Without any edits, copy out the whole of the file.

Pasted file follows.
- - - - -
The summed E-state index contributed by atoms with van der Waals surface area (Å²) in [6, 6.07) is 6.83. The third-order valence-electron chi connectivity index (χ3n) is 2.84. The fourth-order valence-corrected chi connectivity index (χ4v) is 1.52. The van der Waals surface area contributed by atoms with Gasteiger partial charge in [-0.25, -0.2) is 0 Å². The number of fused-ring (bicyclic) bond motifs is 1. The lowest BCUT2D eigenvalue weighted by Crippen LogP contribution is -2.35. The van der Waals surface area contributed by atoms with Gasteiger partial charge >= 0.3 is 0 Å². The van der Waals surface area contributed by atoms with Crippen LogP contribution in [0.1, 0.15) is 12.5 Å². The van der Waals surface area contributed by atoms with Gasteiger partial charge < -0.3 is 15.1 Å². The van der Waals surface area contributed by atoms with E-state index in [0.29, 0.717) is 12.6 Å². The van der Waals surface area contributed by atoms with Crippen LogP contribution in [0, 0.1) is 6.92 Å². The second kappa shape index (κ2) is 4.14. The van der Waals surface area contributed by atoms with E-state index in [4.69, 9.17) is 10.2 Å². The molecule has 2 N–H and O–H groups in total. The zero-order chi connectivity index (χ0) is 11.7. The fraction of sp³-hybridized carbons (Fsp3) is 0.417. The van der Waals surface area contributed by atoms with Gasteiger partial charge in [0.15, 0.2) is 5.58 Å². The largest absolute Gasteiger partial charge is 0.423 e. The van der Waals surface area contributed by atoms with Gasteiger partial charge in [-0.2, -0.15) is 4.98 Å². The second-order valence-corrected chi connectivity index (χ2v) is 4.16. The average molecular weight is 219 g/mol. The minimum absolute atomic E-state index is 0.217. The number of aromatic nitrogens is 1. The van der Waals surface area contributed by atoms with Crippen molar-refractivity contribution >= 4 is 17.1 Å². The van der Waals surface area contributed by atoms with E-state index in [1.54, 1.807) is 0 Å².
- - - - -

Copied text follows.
The summed E-state index contributed by atoms with van der Waals surface area (Å²) in [6, 6.07) is 6.83. The third-order valence-electron chi connectivity index (χ3n) is 2.84. The fourth-order valence-corrected chi connectivity index (χ4v) is 1.52. The van der Waals surface area contributed by atoms with Gasteiger partial charge in [-0.25, -0.2) is 0 Å². The number of fused-ring (bicyclic) bond motifs is 1. The lowest BCUT2D eigenvalue weighted by Crippen LogP contribution is -2.35. The van der Waals surface area contributed by atoms with Gasteiger partial charge >= 0.3 is 0 Å². The van der Waals surface area contributed by atoms with Crippen LogP contribution in [0.1, 0.15) is 12.5 Å². The van der Waals surface area contributed by atoms with Gasteiger partial charge < -0.3 is 15.1 Å². The van der Waals surface area contributed by atoms with E-state index in [0.29, 0.717) is 12.6 Å². The van der Waals surface area contributed by atoms with Crippen LogP contribution in [0, 0.1) is 6.92 Å². The second kappa shape index (κ2) is 4.14. The van der Waals surface area contributed by atoms with E-state index in [4.69, 9.17) is 10.2 Å². The molecule has 2 N–H and O–H groups in total. The zero-order chi connectivity index (χ0) is 11.7. The fraction of sp³-hybridized carbons (Fsp3) is 0.417. The van der Waals surface area contributed by atoms with Gasteiger partial charge in [0.15, 0.2) is 5.58 Å². The largest absolute Gasteiger partial charge is 0.423 e. The van der Waals surface area contributed by atoms with Gasteiger partial charge in [-0.2, -0.15) is 4.98 Å². The second-order valence-corrected chi connectivity index (χ2v) is 4.16. The average molecular weight is 219 g/mol. The minimum absolute atomic E-state index is 0.217. The number of aromatic nitrogens is 1. The van der Waals surface area contributed by atoms with Crippen molar-refractivity contribution >= 4 is 17.1 Å². The van der Waals surface area contributed by atoms with E-state index in [1.54, 1.807) is 0 Å².